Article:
So, then I started investigating and trialing a number of languages. Ideally I wanted something that was easy to install and get to grips with as I definitely did NOT want to teach the students complicated syntax and compiling (so Fortran was out), or that costs money (ditto Matlab). As the IT dept teaches Python, I tried that out using an online tool called Trinket. This looked promising as a basic code could be embedded into this website and the students could modify and play with it. The problem was that the syntax of Python, or rather Glowscript, is not terribly easy to get to grips with.
So, I found PhysGL which appears to fit the bill. It is free and online, although I cannot embed either the code or the animations. The syntax seems pretty intuitive, which is ideal, and the simulations look pretty nice. There are a couple of downsides, a) there is not too much in the way of instruction manuals, so I have had to work a bit out myself using trial and error, and b) as it is online and runs through the web it can be slow. This is especially a problem as using long time intervals can lead to errors. I need to think more about the circular motion and SHM simulations when I am back in Bermuda and with a faster laptop. However, for the basic kinematics stuff in both one and two dimensions (or three?!) it seems ideal.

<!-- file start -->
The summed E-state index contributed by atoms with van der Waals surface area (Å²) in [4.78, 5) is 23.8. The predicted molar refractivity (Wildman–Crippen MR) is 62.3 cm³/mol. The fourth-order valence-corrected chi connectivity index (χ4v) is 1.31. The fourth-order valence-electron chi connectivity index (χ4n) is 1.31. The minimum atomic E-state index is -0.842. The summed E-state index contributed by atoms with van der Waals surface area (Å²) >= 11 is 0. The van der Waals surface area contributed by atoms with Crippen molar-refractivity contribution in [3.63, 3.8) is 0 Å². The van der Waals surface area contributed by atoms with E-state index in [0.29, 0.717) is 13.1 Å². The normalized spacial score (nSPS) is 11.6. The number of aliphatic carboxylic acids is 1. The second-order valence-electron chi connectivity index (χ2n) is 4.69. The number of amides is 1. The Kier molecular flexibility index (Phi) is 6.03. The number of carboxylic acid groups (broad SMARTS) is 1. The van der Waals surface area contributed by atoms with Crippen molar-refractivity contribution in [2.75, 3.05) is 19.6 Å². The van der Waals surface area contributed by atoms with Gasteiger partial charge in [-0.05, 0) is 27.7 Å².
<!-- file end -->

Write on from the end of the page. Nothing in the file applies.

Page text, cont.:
The idea is to focus entirely on the physics and the logic behind how animations, kinematics and dynamics work in ever shorter steps, and not the nuts and bolts of the language itself.
The basic structure of any animation code is:
- define parameters and variables
- draw a background, if required
- run the physics inside a loop
- display vectors and/or a trace
So, the plan is to include this activity along with the usual labs and problem solving in class.